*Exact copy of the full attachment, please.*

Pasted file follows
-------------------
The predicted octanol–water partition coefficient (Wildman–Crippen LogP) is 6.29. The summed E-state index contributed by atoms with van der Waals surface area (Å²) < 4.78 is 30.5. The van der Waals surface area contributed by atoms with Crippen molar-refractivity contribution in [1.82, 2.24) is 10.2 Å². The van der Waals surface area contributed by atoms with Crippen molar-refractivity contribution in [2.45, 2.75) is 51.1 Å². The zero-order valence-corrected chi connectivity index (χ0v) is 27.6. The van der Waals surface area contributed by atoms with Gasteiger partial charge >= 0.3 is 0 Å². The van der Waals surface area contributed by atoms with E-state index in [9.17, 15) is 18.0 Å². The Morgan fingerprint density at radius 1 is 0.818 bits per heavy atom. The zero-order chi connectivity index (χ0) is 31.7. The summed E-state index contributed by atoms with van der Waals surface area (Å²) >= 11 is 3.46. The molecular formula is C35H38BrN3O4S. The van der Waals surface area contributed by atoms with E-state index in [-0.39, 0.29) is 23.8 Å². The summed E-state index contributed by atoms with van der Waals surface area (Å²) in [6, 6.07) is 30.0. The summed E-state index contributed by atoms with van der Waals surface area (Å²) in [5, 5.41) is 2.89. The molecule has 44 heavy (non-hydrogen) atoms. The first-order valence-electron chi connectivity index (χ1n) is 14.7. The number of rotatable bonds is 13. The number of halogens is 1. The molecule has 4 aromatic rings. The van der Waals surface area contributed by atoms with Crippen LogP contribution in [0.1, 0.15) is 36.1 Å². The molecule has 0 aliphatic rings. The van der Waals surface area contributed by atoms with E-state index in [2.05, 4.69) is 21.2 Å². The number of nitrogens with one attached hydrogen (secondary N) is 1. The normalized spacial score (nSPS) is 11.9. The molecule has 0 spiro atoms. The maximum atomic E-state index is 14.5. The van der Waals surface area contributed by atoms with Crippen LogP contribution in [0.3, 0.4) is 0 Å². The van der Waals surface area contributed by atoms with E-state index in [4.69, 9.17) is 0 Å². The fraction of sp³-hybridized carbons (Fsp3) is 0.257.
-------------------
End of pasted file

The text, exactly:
The predicted octanol–water partition coefficient (Wildman–Crippen LogP) is 6.29. The summed E-state index contributed by atoms with van der Waals surface area (Å²) < 4.78 is 30.5. The van der Waals surface area contributed by atoms with Crippen molar-refractivity contribution in [1.82, 2.24) is 10.2 Å². The van der Waals surface area contributed by atoms with Crippen molar-refractivity contribution in [2.45, 2.75) is 51.1 Å². The zero-order valence-corrected chi connectivity index (χ0v) is 27.6. The van der Waals surface area contributed by atoms with Gasteiger partial charge >= 0.3 is 0 Å². The van der Waals surface area contributed by atoms with E-state index in [9.17, 15) is 18.0 Å². The Morgan fingerprint density at radius 1 is 0.818 bits per heavy atom. The zero-order chi connectivity index (χ0) is 31.7. The summed E-state index contributed by atoms with van der Waals surface area (Å²) >= 11 is 3.46. The molecular formula is C35H38BrN3O4S. The van der Waals surface area contributed by atoms with E-state index in [-0.39, 0.29) is 23.8 Å². The summed E-state index contributed by atoms with van der Waals surface area (Å²) in [6, 6.07) is 30.0. The summed E-state index contributed by atoms with van der Waals surface area (Å²) in [5, 5.41) is 2.89. The molecule has 44 heavy (non-hydrogen) atoms. The first-order valence-electron chi connectivity index (χ1n) is 14.7. The number of rotatable bonds is 13. The number of halogens is 1. The molecule has 4 aromatic rings. The van der Waals surface area contributed by atoms with Crippen LogP contribution in [0.1, 0.15) is 36.1 Å². The molecule has 0 aliphatic rings. The van der Waals surface area contributed by atoms with E-state index in [2.05, 4.69) is 21.2 Å². The number of nitrogens with one attached hydrogen (secondary N) is 1. The normalized spacial score (nSPS) is 11.9. The molecule has 0 spiro atoms. The maximum atomic E-state index is 14.5. The van der Waals surface area contributed by atoms with Crippen LogP contribution in [0.3, 0.4) is 0 Å². The van der Waals surface area contributed by atoms with E-state index in [4.69, 9.17) is 0 Å². The fraction of sp³-hybridized carbons (Fsp3) is 0.257.